• Moderators

    @Digits said in Using Qt offline installer for deployment:

    Now my question:
    QtToolkit is available under LGPL, so I'm allowed (and obliged) to rehost the code. But what's about the Qt offline installer? I could not find any information on the licence of the whole installer-package. Which licence does the installer have? Am I allowed to rehost / ship the Qt offline installer accompanying my commercial product?

    (The usual lawyer disclaimers apply)

    I haven't seen any license applied to the installer itself; I've only seen licenses applied to the individual modules contained within the installer. So, if you're allowed to redistribute every module individually (which you are), then I'd imagine you're allowed to redistribute the installer.

    In any case, the source code of the installer itself is available under LGPL too: https://wiki.qt.io/Qt-Installer-Framework

    NOTE 1: The offline installer contains a few libraries that are GPL-only, not LGPL (e.g. Qt Charts). I'm not sure what implications there are for distributing a package that includes these GPL modules.



  • @JKSH said in Using Qt offline installer for deployment:

    I haven't seen any license applied to the installer itself; I've only seen licenses applied to the individual modules contained within the installer. So, if you're allowed to redistribute every module individually (which you are), then I'd imagine you're allowed to redistribute the installer.

    In any case, the source code of the installer itself is available under LGPL too: https://wiki.qt.io/Qt-Installer-Framework

    NOTE 1: The offline installer contains a few libraries that are GPL-only, not LGPL (e.g. Qt Charts). I'm not sure what implications there are for distributing a package that includes these GPL modules.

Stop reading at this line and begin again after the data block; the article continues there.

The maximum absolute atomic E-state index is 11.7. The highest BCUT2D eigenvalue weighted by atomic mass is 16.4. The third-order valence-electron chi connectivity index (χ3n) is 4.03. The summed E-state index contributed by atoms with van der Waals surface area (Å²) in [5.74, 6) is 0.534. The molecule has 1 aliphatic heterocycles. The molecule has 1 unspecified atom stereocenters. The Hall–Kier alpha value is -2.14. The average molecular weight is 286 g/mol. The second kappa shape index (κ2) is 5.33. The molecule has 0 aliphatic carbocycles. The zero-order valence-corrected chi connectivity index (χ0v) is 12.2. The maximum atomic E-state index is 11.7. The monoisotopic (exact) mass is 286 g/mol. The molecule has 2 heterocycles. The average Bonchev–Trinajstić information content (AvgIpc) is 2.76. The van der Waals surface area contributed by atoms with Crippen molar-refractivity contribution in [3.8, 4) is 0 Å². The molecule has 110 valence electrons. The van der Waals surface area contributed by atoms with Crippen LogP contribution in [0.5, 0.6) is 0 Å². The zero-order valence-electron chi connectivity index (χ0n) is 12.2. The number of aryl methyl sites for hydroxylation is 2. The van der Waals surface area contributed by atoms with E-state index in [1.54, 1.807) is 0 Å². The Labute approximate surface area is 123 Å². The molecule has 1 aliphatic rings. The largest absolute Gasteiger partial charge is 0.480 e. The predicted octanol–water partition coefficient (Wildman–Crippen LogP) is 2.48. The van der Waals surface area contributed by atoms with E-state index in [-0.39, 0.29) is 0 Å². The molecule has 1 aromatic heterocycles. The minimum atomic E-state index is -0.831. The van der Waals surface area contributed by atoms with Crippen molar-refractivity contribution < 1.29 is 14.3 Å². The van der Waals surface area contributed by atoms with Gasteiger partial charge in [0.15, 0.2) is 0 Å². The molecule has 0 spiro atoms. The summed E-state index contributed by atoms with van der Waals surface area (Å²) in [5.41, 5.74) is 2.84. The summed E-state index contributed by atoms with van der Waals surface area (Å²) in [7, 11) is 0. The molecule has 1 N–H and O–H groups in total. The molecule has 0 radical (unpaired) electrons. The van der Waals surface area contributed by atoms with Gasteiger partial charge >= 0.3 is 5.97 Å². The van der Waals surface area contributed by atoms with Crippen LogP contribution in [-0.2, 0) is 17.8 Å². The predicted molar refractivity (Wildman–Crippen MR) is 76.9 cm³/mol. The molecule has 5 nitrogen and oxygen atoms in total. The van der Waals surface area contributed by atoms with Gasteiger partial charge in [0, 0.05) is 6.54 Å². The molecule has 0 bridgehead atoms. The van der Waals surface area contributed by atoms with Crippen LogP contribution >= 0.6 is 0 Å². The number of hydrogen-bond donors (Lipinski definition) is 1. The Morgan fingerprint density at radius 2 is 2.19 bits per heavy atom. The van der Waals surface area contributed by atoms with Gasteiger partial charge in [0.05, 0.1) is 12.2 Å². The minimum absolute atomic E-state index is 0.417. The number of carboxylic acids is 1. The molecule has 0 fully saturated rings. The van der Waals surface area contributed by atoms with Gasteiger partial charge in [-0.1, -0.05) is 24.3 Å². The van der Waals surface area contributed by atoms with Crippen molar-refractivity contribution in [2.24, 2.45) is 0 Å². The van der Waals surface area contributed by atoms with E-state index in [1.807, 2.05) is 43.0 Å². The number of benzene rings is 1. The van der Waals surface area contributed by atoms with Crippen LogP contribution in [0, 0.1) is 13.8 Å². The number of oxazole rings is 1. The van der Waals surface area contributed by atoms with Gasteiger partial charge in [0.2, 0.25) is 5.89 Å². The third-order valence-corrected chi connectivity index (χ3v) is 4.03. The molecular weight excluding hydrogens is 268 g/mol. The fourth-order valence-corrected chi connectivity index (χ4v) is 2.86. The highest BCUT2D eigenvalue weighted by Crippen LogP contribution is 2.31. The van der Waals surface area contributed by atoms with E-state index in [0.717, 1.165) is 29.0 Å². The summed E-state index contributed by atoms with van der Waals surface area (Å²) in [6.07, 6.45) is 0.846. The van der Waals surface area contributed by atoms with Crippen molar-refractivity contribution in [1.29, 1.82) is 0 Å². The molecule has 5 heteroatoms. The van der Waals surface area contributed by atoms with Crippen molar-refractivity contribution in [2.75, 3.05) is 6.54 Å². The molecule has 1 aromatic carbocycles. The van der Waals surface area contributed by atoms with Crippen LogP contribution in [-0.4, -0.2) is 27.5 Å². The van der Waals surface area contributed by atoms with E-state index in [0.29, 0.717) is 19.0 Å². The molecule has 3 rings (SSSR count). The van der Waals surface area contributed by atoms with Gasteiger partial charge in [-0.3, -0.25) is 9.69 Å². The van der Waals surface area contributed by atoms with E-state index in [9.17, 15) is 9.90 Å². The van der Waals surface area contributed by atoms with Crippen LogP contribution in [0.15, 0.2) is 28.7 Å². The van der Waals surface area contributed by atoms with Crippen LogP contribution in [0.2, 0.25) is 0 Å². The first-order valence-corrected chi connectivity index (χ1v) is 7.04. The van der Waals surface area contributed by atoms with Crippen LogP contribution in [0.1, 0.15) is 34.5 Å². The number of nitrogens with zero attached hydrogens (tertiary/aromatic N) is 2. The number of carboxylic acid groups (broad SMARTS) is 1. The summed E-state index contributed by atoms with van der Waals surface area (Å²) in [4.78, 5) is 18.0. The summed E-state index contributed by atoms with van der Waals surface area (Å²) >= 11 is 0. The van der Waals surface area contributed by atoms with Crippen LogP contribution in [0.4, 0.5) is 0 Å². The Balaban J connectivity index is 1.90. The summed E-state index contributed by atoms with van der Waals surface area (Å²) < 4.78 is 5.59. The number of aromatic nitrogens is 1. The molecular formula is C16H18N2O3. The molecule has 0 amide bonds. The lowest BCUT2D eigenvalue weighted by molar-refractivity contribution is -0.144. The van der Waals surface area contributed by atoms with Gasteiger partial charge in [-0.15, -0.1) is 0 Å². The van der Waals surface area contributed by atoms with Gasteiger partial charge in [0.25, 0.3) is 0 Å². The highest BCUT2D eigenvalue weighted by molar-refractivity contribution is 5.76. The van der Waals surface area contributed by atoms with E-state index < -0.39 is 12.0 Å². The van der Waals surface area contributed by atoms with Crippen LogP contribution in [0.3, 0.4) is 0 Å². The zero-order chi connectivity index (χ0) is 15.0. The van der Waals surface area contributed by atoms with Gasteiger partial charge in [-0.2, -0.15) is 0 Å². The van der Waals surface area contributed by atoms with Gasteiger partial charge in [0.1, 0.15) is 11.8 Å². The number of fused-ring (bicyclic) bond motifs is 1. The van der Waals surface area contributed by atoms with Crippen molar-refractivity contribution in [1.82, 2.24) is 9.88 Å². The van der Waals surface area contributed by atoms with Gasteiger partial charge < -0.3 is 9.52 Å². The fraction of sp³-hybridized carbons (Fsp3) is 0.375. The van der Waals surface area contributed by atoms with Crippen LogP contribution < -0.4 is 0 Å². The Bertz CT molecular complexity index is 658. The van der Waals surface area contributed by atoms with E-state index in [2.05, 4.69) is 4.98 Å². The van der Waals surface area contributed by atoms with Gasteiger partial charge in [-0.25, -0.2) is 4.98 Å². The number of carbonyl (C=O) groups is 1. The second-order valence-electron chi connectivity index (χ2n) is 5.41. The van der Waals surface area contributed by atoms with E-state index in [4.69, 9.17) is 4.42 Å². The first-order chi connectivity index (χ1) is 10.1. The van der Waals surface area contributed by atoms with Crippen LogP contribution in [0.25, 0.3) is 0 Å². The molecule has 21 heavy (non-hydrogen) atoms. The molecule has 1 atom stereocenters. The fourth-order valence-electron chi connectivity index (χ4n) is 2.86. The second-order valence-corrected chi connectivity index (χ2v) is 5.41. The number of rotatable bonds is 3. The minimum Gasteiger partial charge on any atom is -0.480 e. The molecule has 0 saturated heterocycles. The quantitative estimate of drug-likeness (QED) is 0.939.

Thanks for your hints and for an answer related to my question ;). I'll probably take a closer look into the Installer-Framework and probably build my own installer, also considering your hints concerning the GPL modules.



  • Just in case this might help anyone:

    Th Qt-Installer-Framework (at least version 3.0.1 which I'm using from https://download.qt.io/official_releases/qt-installer-framework/3.0.1/) is published under GPL with exceptions:

    The Qt Company GPL Exception 1.0

    Exception 1:

    As a special exception you may create a larger work which contains the
    output of this application and distribute that work under terms of your
    choice, so long as the work is not otherwise derived from or based on
    this application and so long as the work does not in itself generate
    output that contains the output from this application in its original
    or modified form.

    Exception 2:

    As a special exception, you have permission to combine this application
    with Plugins licensed under the terms of your choice, to produce an
    executable, and to copy and distribute the resulting executable under
    the terms of your choice. However, the executable must be accompanied
    by a prominent notice offering all users of the executable the entire
    source code to this application, excluding the source code of the
    independent modules, but including any changes you have made to this
    application, under the terms of this license.

    The usual lawyer disclaimers apply, but my understanding is:
    Basically you need QT within the installer application itself and you really want to link it statically, because otherwise the installer would not make any sense at all. Normaly you aren't allowed to do this under GPL, but with the above exception you are. Of course this only applies to the installer executable itself and not to the packaged contents (your application). If you pack an Qt application, you have to ship Qt sources with this application inside the installer.

    See also here.